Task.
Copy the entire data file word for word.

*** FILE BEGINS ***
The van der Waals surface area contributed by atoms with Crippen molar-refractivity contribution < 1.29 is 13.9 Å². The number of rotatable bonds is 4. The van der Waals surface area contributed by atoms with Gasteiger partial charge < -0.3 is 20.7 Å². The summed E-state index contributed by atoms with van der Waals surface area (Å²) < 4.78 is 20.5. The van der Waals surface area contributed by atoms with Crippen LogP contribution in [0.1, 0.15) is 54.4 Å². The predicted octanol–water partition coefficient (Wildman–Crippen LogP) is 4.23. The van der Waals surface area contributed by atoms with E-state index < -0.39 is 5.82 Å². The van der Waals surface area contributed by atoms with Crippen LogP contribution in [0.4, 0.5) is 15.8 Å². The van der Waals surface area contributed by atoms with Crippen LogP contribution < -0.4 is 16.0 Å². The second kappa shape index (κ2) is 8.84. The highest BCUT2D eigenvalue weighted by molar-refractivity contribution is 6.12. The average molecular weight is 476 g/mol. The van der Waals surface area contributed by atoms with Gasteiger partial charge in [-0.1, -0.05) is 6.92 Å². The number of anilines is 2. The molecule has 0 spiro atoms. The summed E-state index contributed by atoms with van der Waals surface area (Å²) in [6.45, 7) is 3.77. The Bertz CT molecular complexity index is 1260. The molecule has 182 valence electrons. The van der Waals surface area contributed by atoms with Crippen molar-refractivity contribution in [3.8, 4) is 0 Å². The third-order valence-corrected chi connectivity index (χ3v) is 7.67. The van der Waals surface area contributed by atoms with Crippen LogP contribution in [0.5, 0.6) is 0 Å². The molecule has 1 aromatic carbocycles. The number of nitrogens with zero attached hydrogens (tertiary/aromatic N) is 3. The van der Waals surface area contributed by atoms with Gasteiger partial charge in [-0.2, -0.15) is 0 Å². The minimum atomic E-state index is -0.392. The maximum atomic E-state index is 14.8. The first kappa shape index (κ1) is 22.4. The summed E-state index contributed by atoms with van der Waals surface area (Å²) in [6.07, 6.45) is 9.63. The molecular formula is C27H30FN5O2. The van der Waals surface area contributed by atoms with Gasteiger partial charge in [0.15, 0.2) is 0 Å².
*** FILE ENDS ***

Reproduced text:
The van der Waals surface area contributed by atoms with Crippen molar-refractivity contribution < 1.29 is 13.9 Å². The number of rotatable bonds is 4. The van der Waals surface area contributed by atoms with Gasteiger partial charge < -0.3 is 20.7 Å². The summed E-state index contributed by atoms with van der Waals surface area (Å²) < 4.78 is 20.5. The van der Waals surface area contributed by atoms with Crippen LogP contribution in [0.1, 0.15) is 54.4 Å². The predicted octanol–water partition coefficient (Wildman–Crippen LogP) is 4.23. The van der Waals surface area contributed by atoms with E-state index < -0.39 is 5.82 Å². The van der Waals surface area contributed by atoms with Crippen LogP contribution in [0.4, 0.5) is 15.8 Å². The van der Waals surface area contributed by atoms with Crippen LogP contribution < -0.4 is 16.0 Å². The second kappa shape index (κ2) is 8.84. The highest BCUT2D eigenvalue weighted by molar-refractivity contribution is 6.12. The average molecular weight is 476 g/mol. The van der Waals surface area contributed by atoms with Gasteiger partial charge in [-0.1, -0.05) is 6.92 Å². The number of anilines is 2. The molecule has 0 spiro atoms. The summed E-state index contributed by atoms with van der Waals surface area (Å²) in [6.45, 7) is 3.77. The Bertz CT molecular complexity index is 1260. The molecule has 182 valence electrons. The van der Waals surface area contributed by atoms with Crippen molar-refractivity contribution in [3.8, 4) is 0 Å². The third-order valence-corrected chi connectivity index (χ3v) is 7.67. The van der Waals surface area contributed by atoms with Crippen LogP contribution in [0.5, 0.6) is 0 Å². The molecule has 1 aromatic carbocycles. The number of nitrogens with zero attached hydrogens (tertiary/aromatic N) is 3. The van der Waals surface area contributed by atoms with Gasteiger partial charge in [-0.2, -0.15) is 0 Å². The minimum atomic E-state index is -0.392. The maximum atomic E-state index is 14.8. The first kappa shape index (κ1) is 22.4. The summed E-state index contributed by atoms with van der Waals surface area (Å²) in [6.07, 6.45) is 9.63. The molecular formula is C27H30FN5O2. The van der Waals surface area contributed by atoms with Gasteiger partial charge in [0.15, 0.2) is 0 Å².